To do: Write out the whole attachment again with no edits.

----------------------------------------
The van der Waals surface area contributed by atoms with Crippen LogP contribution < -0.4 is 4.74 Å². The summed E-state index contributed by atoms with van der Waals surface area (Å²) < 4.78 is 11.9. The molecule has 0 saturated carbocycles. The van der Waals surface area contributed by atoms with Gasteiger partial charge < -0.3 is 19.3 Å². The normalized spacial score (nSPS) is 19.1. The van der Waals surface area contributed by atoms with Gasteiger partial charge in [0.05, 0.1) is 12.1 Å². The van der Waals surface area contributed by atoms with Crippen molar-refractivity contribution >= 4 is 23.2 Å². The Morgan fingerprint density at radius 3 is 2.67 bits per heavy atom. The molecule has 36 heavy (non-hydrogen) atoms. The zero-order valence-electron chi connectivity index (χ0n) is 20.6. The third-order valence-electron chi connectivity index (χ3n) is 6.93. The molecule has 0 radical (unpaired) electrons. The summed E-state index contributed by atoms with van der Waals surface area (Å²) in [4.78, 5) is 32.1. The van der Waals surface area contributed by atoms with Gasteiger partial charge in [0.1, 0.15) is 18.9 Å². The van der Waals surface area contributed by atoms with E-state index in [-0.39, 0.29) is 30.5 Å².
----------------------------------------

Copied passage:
The van der Waals surface area contributed by atoms with Crippen LogP contribution < -0.4 is 4.74 Å². The summed E-state index contributed by atoms with van der Waals surface area (Å²) < 4.78 is 11.9. The molecule has 0 saturated carbocycles. The van der Waals surface area contributed by atoms with Gasteiger partial charge < -0.3 is 19.3 Å². The normalized spacial score (nSPS) is 19.1. The van der Waals surface area contributed by atoms with Gasteiger partial charge in [0.05, 0.1) is 12.1 Å². The van der Waals surface area contributed by atoms with Crippen molar-refractivity contribution >= 4 is 23.2 Å². The Morgan fingerprint density at radius 3 is 2.67 bits per heavy atom. The molecule has 36 heavy (non-hydrogen) atoms. The zero-order valence-electron chi connectivity index (χ0n) is 20.6. The third-order valence-electron chi connectivity index (χ3n) is 6.93. The molecule has 0 radical (unpaired) electrons. The summed E-state index contributed by atoms with van der Waals surface area (Å²) in [4.78, 5) is 32.1. The van der Waals surface area contributed by atoms with Gasteiger partial charge in [0.1, 0.15) is 18.9 Å². The van der Waals surface area contributed by atoms with E-state index in [-0.39, 0.29) is 30.5 Å².